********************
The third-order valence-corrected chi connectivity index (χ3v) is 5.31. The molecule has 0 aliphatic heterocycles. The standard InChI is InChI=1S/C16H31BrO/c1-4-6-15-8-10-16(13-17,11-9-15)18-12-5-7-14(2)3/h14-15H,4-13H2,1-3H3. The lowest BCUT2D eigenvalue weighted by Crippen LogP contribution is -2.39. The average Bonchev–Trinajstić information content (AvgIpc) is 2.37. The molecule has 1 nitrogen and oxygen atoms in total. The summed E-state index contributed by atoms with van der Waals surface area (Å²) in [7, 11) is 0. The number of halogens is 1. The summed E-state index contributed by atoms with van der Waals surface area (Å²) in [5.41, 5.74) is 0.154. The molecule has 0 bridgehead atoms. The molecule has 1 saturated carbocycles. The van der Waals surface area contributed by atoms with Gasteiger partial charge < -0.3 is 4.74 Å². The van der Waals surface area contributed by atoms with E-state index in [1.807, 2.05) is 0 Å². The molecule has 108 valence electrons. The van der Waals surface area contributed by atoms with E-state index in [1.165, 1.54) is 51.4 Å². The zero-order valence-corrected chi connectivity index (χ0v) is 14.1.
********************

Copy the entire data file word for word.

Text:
The third-order valence-corrected chi connectivity index (χ3v) is 5.31. The molecule has 0 aliphatic heterocycles. The standard InChI is InChI=1S/C16H31BrO/c1-4-6-15-8-10-16(13-17,11-9-15)18-12-5-7-14(2)3/h14-15H,4-13H2,1-3H3. The lowest BCUT2D eigenvalue weighted by Crippen LogP contribution is -2.39. The average Bonchev–Trinajstić information content (AvgIpc) is 2.37. The molecule has 1 nitrogen and oxygen atoms in total. The summed E-state index contributed by atoms with van der Waals surface area (Å²) in [7, 11) is 0. The number of halogens is 1. The summed E-state index contributed by atoms with van der Waals surface area (Å²) in [5.41, 5.74) is 0.154. The molecule has 0 bridgehead atoms. The molecule has 1 saturated carbocycles. The van der Waals surface area contributed by atoms with Gasteiger partial charge < -0.3 is 4.74 Å². The van der Waals surface area contributed by atoms with E-state index in [1.807, 2.05) is 0 Å². The molecule has 108 valence electrons. The van der Waals surface area contributed by atoms with E-state index in [1.165, 1.54) is 51.4 Å². The zero-order valence-corrected chi connectivity index (χ0v) is 14.1.